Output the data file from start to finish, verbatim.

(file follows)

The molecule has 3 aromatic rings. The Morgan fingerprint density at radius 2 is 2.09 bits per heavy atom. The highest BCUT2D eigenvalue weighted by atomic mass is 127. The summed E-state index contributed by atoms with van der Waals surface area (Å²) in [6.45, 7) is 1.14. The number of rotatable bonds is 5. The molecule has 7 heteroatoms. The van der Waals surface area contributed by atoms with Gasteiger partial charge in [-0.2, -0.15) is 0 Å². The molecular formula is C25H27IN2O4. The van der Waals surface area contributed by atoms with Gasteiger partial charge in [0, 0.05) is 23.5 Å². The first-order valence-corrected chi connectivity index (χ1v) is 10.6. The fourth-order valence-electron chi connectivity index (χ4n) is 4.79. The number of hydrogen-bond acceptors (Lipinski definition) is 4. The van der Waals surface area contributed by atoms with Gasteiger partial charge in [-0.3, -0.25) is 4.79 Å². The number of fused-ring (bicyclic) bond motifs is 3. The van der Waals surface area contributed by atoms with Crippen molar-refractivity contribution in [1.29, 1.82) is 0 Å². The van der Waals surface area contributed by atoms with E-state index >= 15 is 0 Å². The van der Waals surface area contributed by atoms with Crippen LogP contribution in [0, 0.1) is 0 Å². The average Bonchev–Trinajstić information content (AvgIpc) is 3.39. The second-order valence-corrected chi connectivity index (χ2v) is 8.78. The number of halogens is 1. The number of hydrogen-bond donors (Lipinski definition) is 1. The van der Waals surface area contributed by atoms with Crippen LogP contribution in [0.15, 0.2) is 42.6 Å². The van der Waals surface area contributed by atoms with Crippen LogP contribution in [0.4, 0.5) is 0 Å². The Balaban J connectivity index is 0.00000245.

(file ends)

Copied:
The molecule has 3 aromatic rings. The Morgan fingerprint density at radius 2 is 2.09 bits per heavy atom. The highest BCUT2D eigenvalue weighted by atomic mass is 127. The summed E-state index contributed by atoms with van der Waals surface area (Å²) in [6.45, 7) is 1.14. The number of rotatable bonds is 5. The molecule has 7 heteroatoms. The van der Waals surface area contributed by atoms with Gasteiger partial charge in [-0.2, -0.15) is 0 Å². The molecular formula is C25H27IN2O4. The van der Waals surface area contributed by atoms with Gasteiger partial charge in [0, 0.05) is 23.5 Å². The first-order valence-corrected chi connectivity index (χ1v) is 10.6. The fourth-order valence-electron chi connectivity index (χ4n) is 4.79. The number of hydrogen-bond acceptors (Lipinski definition) is 4. The van der Waals surface area contributed by atoms with Gasteiger partial charge in [-0.3, -0.25) is 4.79 Å². The number of fused-ring (bicyclic) bond motifs is 3. The van der Waals surface area contributed by atoms with Crippen molar-refractivity contribution in [1.29, 1.82) is 0 Å². The van der Waals surface area contributed by atoms with E-state index >= 15 is 0 Å². The van der Waals surface area contributed by atoms with Crippen LogP contribution in [0, 0.1) is 0 Å². The average Bonchev–Trinajstić information content (AvgIpc) is 3.39. The second-order valence-corrected chi connectivity index (χ2v) is 8.78. The number of halogens is 1. The number of hydrogen-bond donors (Lipinski definition) is 1. The van der Waals surface area contributed by atoms with Crippen LogP contribution in [0.15, 0.2) is 42.6 Å². The van der Waals surface area contributed by atoms with Crippen LogP contribution in [0.4, 0.5) is 0 Å². The Balaban J connectivity index is 0.00000245.